I was certain that my cell phone had been hacked. I had been scrolling through search results in the browser app when I got a text message from my father-in-law. The phone, by itself, switched to the text messaging app, typed a gibberish message (except for the swear word that was spelled correctly) and sent a response I didn’t type. That’s when the paranoia hit. Hard.
If someone could take control of my phone, then they could also see my screen. If they could do that, then they could record every keystroke–they would have every password to any account I ever used on my phone. Basically my entire personal and financial life splayed open for hackers to see since … when? Yesterday? A month ago? The beginning of time? I had to assume the worst.
So I factory reset my phone and used a different device on a different network to reset all my passwords. Sure, I could have assumed it was a “ghost touch” issue—a defect in the touchscreen—to which my Android phone is prone, but the fact is that the possibility that my phone was hacked was enough to scare me into immediate action. This is the world we live in now, where so much of our lives are managed over a cellular signal. And this was just my phone that I use to answer emails and share stupid memes.
What if this was a truck? Your truck.
What information would a hacker be able to see? Equipment operation specs, service data, your routes, your delivery location? What other sensitive business data is that tied to?
Headlines of cyberattacks are growing. In 2020, the number of cyberattacks set records. They also got smarter. The SolarWinds attack, in which a Russian intelligence service snuck malicious code into the Texas-based company’s software update, demonstrated how sophisticated and real the threats can be. This year’s Colonial Pipeline ransomware attack took aim at an infrastructure cornerstone, one that moves about 45% of all fuel consumed on the East Coast.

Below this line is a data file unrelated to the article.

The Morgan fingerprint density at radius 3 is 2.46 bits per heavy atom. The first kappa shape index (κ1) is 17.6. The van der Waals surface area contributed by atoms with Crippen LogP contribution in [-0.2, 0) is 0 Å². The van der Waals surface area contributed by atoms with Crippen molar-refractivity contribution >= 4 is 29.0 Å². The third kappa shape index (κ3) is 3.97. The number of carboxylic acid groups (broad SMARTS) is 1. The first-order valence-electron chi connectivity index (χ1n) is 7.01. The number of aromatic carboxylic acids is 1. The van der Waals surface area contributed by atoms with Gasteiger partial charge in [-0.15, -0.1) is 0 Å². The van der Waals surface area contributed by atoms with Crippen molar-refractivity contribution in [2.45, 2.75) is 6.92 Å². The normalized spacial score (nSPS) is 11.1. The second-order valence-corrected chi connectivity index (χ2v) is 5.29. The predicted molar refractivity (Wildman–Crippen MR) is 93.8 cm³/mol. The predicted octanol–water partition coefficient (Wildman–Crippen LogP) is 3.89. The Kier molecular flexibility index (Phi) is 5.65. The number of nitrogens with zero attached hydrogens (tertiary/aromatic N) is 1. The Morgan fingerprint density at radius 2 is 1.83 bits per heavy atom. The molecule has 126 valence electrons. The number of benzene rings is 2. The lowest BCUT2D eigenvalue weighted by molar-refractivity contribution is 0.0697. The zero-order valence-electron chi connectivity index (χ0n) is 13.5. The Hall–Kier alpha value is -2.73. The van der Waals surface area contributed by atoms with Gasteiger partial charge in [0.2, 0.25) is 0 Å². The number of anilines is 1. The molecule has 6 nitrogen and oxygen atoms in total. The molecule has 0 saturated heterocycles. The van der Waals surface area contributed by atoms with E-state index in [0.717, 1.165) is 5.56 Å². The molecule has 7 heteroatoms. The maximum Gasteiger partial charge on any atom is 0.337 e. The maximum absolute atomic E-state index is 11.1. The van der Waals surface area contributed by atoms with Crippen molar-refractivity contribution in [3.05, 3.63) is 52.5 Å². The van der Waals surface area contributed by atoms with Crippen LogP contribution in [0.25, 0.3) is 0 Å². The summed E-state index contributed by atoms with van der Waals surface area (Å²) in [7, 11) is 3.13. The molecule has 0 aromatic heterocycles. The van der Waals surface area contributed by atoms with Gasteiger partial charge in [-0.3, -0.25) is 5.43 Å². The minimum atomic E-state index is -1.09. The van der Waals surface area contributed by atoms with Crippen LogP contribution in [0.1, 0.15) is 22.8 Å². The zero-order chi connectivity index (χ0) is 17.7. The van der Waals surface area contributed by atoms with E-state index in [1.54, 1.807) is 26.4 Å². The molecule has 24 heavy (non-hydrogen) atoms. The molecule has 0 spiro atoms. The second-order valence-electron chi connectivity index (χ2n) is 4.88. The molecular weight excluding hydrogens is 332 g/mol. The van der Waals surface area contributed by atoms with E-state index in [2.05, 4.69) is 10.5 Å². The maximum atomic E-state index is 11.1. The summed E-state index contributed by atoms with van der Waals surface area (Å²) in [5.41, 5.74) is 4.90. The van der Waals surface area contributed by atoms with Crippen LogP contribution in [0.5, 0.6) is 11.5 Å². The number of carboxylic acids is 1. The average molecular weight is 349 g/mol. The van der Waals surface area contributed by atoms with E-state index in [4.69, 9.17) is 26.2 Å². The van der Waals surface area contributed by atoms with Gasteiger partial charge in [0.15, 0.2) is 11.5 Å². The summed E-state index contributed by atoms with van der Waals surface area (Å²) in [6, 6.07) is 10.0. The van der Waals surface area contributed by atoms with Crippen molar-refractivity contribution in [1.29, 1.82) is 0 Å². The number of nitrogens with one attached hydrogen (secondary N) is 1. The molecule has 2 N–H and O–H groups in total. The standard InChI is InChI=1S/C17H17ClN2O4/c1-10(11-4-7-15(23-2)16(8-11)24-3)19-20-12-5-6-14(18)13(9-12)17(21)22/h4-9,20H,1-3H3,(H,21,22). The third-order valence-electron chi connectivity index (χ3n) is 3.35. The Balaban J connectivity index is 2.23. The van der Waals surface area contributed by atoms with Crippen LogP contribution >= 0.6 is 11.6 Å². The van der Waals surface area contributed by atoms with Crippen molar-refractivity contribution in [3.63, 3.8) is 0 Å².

It’s time for fleets to take cybersecurity seriously, and this isn’t just a responsibility for your IT department—everyone plays a role in cybersecurity.
“SolarWinds is escalating the security problem to a new level,” said Neil Cawse, Geotab’s chief executive officer. “What I think is more important is that the SolarWinds exploit highlights the huge vulnerability we all face in the entire software supply chain. All software is built and managed using other software. If that software is compromised anywhere, then we are all vulnerable.”
Cawse noted that this is a wake-up call for all software companies. While the onus of cybersecurity starts with the developer you’re working with to power your truck technology solutions, you too should be vigilant.
“Customers don’t have to worry too much that the ransomware operations will be using [the SolarWinds tactic] in a big way, but where there are vulnerabilities, there are risks,” Cawse said. “Tightening up the number of third parties you use in your own organization, making sure your company has a strong security program and training IT and staff on exploit possibilities has now become even more key.”
Now, the problem is we can’t print exactly what you need to do to ensure your business is secure—that would create a starting point for would-be hackers—but we can point you in the right direction. Your cybersecurity responsibility resides in the conversations you have with your external industry partners, from OEMs and suppliers to telematics and ELD providers, as well as your internal colleagues, from IT personnel to drivers.
So here are a few resources to help get the conversations started and help you feel at ease talking about a complicated topic.